Naked CIO: Stop the rot that's poisoning IT graduate recruitment

The UK is already a Third World IT state and we must find ways to bring in young talent

...the perception. IT professionals look at themselves as freelancers and often act that way when presented with job prospects.

I would love to see research on this subject but I bet IT workers tend to work for more companies throughout their career than other professions. Consequently, many IT managers do not want to shoulder the cost of training an employee who will then use this financial investment to secure a better paying job at another company. That view represents the consensus in IT.

Finally, the UK lags behind most other western and even emerging economies in having genuine tier one technology companies.

UK firms' standing in IT
Of the top 300 technology companies worldwide, roughly 20 are in Europe and the number of companies the UK contributes to that group has to be fewer than five. This relative weakness means we do not have industry-leading blue chip companies to sponsor and encourage technology employment.

Despite all the austerity measures, the UK government could stimulate IT by not only supporting start-up tech companies but also by providing incentives so that when these firms are successful they aren't gobbled up by overseas giants. Start-ups and cool tech companies are where young technical talent seems to fit in and where they develop quickly.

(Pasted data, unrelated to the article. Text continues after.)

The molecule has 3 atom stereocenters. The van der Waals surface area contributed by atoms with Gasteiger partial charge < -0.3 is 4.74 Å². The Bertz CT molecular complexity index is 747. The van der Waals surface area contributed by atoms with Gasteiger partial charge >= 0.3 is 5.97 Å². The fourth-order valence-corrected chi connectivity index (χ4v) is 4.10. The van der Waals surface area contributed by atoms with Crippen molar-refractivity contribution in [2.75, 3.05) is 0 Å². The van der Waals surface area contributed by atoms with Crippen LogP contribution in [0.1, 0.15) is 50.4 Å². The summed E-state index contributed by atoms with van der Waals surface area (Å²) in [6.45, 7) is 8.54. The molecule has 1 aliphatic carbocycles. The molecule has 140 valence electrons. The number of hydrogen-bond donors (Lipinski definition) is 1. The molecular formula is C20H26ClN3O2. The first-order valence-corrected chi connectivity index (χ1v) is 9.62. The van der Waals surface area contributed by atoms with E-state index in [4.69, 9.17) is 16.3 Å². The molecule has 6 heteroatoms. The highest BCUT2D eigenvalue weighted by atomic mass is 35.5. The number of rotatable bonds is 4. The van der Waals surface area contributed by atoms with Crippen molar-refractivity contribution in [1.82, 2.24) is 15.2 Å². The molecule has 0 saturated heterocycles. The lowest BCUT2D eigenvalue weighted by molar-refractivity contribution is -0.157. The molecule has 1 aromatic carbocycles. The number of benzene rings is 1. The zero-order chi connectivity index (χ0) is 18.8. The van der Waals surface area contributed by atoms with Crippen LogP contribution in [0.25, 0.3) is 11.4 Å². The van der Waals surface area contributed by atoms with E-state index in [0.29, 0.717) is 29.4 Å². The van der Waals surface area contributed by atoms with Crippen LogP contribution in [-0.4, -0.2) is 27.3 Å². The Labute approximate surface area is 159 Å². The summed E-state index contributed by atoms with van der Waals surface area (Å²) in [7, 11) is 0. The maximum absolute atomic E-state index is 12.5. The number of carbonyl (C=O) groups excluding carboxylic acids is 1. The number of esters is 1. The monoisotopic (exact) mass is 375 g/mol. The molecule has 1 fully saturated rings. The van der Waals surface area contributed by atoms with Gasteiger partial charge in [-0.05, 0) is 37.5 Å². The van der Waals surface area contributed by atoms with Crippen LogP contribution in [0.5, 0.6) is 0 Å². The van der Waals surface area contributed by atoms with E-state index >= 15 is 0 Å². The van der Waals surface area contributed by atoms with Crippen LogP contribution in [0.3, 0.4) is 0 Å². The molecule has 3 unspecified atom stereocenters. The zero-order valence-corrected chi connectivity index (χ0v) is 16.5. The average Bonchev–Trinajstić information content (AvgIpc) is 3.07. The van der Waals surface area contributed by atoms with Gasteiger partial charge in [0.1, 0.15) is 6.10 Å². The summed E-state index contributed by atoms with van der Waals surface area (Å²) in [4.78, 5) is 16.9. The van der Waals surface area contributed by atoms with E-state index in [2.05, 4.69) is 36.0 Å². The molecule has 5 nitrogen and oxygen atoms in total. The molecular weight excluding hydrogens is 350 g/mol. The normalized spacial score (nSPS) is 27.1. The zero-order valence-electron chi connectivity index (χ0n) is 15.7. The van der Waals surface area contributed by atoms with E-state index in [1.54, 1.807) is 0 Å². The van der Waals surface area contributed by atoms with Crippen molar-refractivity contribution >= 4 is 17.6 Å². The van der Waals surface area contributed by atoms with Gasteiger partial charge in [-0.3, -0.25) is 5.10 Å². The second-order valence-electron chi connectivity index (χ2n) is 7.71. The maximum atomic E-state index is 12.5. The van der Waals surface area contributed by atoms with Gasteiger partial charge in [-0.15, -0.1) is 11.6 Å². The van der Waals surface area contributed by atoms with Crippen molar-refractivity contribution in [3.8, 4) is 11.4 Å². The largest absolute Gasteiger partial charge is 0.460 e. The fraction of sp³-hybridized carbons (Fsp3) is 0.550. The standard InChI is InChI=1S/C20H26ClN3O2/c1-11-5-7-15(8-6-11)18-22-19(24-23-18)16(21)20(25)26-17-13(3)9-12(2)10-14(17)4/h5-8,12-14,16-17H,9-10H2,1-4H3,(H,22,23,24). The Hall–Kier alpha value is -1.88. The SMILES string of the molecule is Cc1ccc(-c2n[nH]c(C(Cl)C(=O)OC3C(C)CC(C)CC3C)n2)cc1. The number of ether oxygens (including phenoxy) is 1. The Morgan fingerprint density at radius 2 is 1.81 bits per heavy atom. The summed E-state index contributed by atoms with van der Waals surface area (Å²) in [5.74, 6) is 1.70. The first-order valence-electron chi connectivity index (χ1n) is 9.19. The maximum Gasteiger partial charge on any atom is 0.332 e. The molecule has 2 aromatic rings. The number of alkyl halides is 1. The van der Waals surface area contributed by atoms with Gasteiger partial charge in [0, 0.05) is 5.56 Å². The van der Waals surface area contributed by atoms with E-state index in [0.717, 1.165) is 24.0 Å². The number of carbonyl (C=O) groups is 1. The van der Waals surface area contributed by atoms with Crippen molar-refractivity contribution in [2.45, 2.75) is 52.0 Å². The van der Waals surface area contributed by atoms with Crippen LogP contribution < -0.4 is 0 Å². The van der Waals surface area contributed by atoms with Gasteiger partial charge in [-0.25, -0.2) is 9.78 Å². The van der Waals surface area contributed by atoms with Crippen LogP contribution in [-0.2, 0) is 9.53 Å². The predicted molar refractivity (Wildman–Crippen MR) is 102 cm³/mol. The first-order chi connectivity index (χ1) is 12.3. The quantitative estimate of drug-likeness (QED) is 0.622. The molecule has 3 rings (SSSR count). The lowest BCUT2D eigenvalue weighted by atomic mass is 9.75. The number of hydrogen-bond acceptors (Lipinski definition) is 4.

We have a multi-faceted problem that will not be solved in the short term. Businesses need to do more to stimulate and engage in grassroots education. Government needs to stimulate core IT business development at home rather than tacitly encouraging offshoring. IT employees themselves need to show greater commitment to business and show loyalty to their employers.

We can start by engaging with IT courses in a more active fashion. Such involvement must become a priority for senior IT professionals in the UK. However, one thing is certain: the UK is already a Third World IT state and we risk losing any influence globally if we fail to support young minds and prepare them to take over the reins of UK IT tomorrow.

What a sad state we are in. As for those companies that shed UK IT employees in favour of Indian offshoring, I hold them directly responsible for the shape and desperation of the UK IT job market. Shame on you.